It Drives Greater Student Engagement

As inclusive education is based on the notion that no two learners are exactly the same, inclusive instructors and trainers create various learning experiences and assessment methods. These instructors may, for instance, employ a range of diverse learning modalities in their teaching, such as visual, auditory, interpersonal, or kinesthetic learning.

On the one hand, this responsive, highly flexible approach to teaching allows educators to accommodate and support students with disabilities and other learning impediments. On the other hand, it also makes the overall educational experience more diverse and multifaceted. It enables all students, regardless of background, to receive a variety of learning experiences. They can then, in the process, diversify their own skills, knowledge, and interests.


It Improves Outcomes for All Students

Though advocates for segregation claim that learners who require specialised attention, for whatever reason, perform better when separated from their peers, this is not actually the case. Educating students with disabilities either in special schools or discrete classes within regular schools, for example, does not guarantee these students’ success.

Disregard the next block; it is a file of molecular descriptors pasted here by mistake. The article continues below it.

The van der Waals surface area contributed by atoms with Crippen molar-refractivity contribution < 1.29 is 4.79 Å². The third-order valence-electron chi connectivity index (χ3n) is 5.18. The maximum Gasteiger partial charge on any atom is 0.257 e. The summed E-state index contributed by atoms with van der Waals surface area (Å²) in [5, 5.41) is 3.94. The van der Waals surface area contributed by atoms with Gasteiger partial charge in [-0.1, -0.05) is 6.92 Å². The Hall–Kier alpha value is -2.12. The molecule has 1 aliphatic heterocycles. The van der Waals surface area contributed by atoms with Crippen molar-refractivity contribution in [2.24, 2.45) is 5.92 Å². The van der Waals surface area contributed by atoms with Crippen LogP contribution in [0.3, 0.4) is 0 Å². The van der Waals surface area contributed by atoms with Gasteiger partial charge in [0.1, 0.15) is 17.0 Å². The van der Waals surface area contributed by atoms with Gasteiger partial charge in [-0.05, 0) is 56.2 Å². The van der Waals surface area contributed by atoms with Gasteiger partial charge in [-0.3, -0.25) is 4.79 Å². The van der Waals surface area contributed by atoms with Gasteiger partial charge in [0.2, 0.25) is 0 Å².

In fact, multiple studies have shown that an inclusive learning environment—one with well trained staff and adequate behavioural and academic supports—produces far better outcomes for disabled students.

Furthermore, inclusive education has proven social and academic benefits for all students, regardless of race, gender, ability, or economic status. Learners educated in inclusive environments are less afraid of interpersonal differences, are more effective communicators, and are more comfortable in diverse social settings. They are also frequently less likely to exhibit prejudiced attitudes and more likely to respond compassionately to the needs of others.

It’s a More Efficient Use of Resources

Providing students with different backgrounds or abilities with specialised instruction is a common excuse for segregation. This approach, however, also gives rise to redundant systems and learning resources that can be costly for schools and learning centres to maintain.

Why is that? Segregated institutions generally have to hire more staff and need to duplicate learning materials in larger quantities. Inclusive schools, by contrast, can maximise available resources and personnel, provided that adequate supports and staff training measures are in place.

Copious research in the educational field has shown that inclusive education provides a better-quality experience for all learners at any level compared to an exclusionary, segregated approach. This experience, in turn, prepares students to respond to the challenges and realities of a diverse, complex world.

Are you interested in inclusive education? Get in touch with Carrie Benedet here.